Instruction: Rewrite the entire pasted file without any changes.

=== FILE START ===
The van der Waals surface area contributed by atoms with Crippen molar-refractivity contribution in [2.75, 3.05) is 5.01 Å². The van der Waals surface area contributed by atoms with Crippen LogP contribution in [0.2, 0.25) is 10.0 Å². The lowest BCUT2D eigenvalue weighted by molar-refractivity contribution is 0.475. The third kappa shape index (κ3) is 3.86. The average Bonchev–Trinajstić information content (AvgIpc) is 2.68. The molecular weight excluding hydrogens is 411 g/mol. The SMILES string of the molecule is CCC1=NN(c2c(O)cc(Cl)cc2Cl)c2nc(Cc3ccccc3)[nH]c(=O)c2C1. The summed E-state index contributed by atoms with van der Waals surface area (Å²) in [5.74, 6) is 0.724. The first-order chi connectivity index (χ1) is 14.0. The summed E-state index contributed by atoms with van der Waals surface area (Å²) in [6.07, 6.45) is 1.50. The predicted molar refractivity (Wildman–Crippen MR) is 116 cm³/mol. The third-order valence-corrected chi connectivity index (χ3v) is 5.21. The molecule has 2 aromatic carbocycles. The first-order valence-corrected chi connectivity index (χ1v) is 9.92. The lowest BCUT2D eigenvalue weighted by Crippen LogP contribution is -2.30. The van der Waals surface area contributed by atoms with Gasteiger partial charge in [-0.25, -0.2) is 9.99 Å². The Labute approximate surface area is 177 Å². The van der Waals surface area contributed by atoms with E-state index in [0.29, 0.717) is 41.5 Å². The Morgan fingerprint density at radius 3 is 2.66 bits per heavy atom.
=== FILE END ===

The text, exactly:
The van der Waals surface area contributed by atoms with Crippen molar-refractivity contribution in [2.75, 3.05) is 5.01 Å². The van der Waals surface area contributed by atoms with Crippen LogP contribution in [0.2, 0.25) is 10.0 Å². The lowest BCUT2D eigenvalue weighted by molar-refractivity contribution is 0.475. The third kappa shape index (κ3) is 3.86. The average Bonchev–Trinajstić information content (AvgIpc) is 2.68. The molecular weight excluding hydrogens is 411 g/mol. The SMILES string of the molecule is CCC1=NN(c2c(O)cc(Cl)cc2Cl)c2nc(Cc3ccccc3)[nH]c(=O)c2C1. The summed E-state index contributed by atoms with van der Waals surface area (Å²) in [5.74, 6) is 0.724. The first-order chi connectivity index (χ1) is 14.0. The summed E-state index contributed by atoms with van der Waals surface area (Å²) in [6.07, 6.45) is 1.50. The predicted molar refractivity (Wildman–Crippen MR) is 116 cm³/mol. The third-order valence-corrected chi connectivity index (χ3v) is 5.21. The molecule has 2 aromatic carbocycles. The first-order valence-corrected chi connectivity index (χ1v) is 9.92. The lowest BCUT2D eigenvalue weighted by Crippen LogP contribution is -2.30. The van der Waals surface area contributed by atoms with Gasteiger partial charge in [-0.25, -0.2) is 9.99 Å². The Labute approximate surface area is 177 Å². The van der Waals surface area contributed by atoms with E-state index in [0.29, 0.717) is 41.5 Å². The Morgan fingerprint density at radius 3 is 2.66 bits per heavy atom.